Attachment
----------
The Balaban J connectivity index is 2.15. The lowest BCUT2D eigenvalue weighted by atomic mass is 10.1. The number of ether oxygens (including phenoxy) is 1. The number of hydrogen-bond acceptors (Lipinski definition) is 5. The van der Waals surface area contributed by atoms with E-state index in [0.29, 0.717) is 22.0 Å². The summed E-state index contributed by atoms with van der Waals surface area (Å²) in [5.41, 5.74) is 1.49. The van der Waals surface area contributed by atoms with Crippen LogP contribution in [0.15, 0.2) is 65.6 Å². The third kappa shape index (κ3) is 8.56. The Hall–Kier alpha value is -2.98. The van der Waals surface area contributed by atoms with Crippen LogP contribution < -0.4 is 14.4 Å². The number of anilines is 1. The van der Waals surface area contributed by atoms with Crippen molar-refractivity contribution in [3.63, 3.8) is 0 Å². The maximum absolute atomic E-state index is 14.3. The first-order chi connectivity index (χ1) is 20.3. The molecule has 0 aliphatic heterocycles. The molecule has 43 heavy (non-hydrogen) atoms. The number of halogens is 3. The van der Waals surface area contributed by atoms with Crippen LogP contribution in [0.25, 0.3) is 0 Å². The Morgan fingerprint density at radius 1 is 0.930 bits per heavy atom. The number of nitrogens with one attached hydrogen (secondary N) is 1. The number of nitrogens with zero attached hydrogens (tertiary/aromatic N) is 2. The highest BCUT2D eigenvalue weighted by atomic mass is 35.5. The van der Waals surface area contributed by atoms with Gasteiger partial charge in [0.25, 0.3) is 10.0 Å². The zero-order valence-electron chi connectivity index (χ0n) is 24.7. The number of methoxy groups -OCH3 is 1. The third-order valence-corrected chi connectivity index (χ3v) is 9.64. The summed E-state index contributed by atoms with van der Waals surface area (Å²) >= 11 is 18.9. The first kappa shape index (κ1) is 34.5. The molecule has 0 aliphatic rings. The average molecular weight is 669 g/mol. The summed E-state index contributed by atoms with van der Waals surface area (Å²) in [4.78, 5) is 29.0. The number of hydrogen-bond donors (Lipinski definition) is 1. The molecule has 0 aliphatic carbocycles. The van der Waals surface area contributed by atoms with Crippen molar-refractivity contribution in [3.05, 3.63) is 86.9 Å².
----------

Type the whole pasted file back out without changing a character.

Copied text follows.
The Balaban J connectivity index is 2.15. The lowest BCUT2D eigenvalue weighted by atomic mass is 10.1. The number of ether oxygens (including phenoxy) is 1. The number of hydrogen-bond acceptors (Lipinski definition) is 5. The van der Waals surface area contributed by atoms with E-state index in [0.29, 0.717) is 22.0 Å². The summed E-state index contributed by atoms with van der Waals surface area (Å²) in [5.41, 5.74) is 1.49. The van der Waals surface area contributed by atoms with Crippen LogP contribution in [0.15, 0.2) is 65.6 Å². The third kappa shape index (κ3) is 8.56. The Hall–Kier alpha value is -2.98. The van der Waals surface area contributed by atoms with Crippen LogP contribution < -0.4 is 14.4 Å². The number of anilines is 1. The van der Waals surface area contributed by atoms with Crippen molar-refractivity contribution in [3.63, 3.8) is 0 Å². The maximum absolute atomic E-state index is 14.3. The first-order chi connectivity index (χ1) is 20.3. The molecule has 0 aliphatic heterocycles. The molecule has 43 heavy (non-hydrogen) atoms. The number of halogens is 3. The van der Waals surface area contributed by atoms with Crippen LogP contribution in [0.25, 0.3) is 0 Å². The Morgan fingerprint density at radius 1 is 0.930 bits per heavy atom. The number of nitrogens with one attached hydrogen (secondary N) is 1. The number of nitrogens with zero attached hydrogens (tertiary/aromatic N) is 2. The highest BCUT2D eigenvalue weighted by atomic mass is 35.5. The van der Waals surface area contributed by atoms with Gasteiger partial charge in [0.25, 0.3) is 10.0 Å². The zero-order valence-electron chi connectivity index (χ0n) is 24.7. The number of methoxy groups -OCH3 is 1. The third-order valence-corrected chi connectivity index (χ3v) is 9.64. The summed E-state index contributed by atoms with van der Waals surface area (Å²) >= 11 is 18.9. The first kappa shape index (κ1) is 34.5. The molecule has 0 aliphatic rings. The average molecular weight is 669 g/mol. The summed E-state index contributed by atoms with van der Waals surface area (Å²) in [4.78, 5) is 29.0. The number of hydrogen-bond donors (Lipinski definition) is 1. The molecule has 0 aliphatic carbocycles. The van der Waals surface area contributed by atoms with Crippen molar-refractivity contribution in [3.05, 3.63) is 86.9 Å².